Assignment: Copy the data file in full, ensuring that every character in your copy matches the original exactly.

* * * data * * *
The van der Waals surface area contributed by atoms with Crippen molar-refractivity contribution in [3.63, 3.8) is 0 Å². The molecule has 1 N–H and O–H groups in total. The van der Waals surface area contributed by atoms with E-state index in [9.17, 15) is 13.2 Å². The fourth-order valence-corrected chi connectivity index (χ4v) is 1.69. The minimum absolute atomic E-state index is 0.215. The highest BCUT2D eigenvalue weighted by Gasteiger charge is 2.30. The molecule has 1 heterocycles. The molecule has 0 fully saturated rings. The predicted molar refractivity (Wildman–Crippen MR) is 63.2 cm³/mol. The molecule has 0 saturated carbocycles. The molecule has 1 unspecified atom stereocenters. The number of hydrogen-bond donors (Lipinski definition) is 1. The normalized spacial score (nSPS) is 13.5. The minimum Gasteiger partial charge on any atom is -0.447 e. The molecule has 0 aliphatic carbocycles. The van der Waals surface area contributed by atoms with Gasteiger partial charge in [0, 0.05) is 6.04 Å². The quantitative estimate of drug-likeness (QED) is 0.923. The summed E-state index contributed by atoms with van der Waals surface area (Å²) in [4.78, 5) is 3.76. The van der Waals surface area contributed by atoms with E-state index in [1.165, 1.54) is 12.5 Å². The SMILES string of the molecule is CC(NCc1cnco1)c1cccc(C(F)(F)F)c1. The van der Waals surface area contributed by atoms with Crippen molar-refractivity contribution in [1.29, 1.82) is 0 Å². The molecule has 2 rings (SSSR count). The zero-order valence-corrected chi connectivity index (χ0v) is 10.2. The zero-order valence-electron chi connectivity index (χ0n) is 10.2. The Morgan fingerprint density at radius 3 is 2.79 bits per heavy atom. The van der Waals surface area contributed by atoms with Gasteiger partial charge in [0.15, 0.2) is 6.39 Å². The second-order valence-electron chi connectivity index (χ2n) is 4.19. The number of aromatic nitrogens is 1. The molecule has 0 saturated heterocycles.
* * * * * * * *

The van der Waals surface area contributed by atoms with Crippen molar-refractivity contribution in [3.63, 3.8) is 0 Å². The molecule has 1 N–H and O–H groups in total. The van der Waals surface area contributed by atoms with E-state index in [9.17, 15) is 13.2 Å². The fourth-order valence-corrected chi connectivity index (χ4v) is 1.69. The minimum absolute atomic E-state index is 0.215. The highest BCUT2D eigenvalue weighted by Gasteiger charge is 2.30. The molecule has 1 heterocycles. The molecule has 0 fully saturated rings. The predicted molar refractivity (Wildman–Crippen MR) is 63.2 cm³/mol. The molecule has 0 saturated carbocycles. The molecule has 1 unspecified atom stereocenters. The number of hydrogen-bond donors (Lipinski definition) is 1. The normalized spacial score (nSPS) is 13.5. The minimum Gasteiger partial charge on any atom is -0.447 e. The molecule has 0 aliphatic carbocycles. The van der Waals surface area contributed by atoms with Gasteiger partial charge in [0, 0.05) is 6.04 Å². The quantitative estimate of drug-likeness (QED) is 0.923. The summed E-state index contributed by atoms with van der Waals surface area (Å²) in [4.78, 5) is 3.76. The van der Waals surface area contributed by atoms with E-state index in [1.165, 1.54) is 12.5 Å². The SMILES string of the molecule is CC(NCc1cnco1)c1cccc(C(F)(F)F)c1. The van der Waals surface area contributed by atoms with Crippen molar-refractivity contribution in [1.29, 1.82) is 0 Å². The molecule has 2 rings (SSSR count). The zero-order valence-corrected chi connectivity index (χ0v) is 10.2. The zero-order valence-electron chi connectivity index (χ0n) is 10.2. The Morgan fingerprint density at radius 3 is 2.79 bits per heavy atom. The van der Waals surface area contributed by atoms with Gasteiger partial charge in [0.15, 0.2) is 6.39 Å². The second-order valence-electron chi connectivity index (χ2n) is 4.19. The number of aromatic nitrogens is 1. The molecule has 0 saturated heterocycles.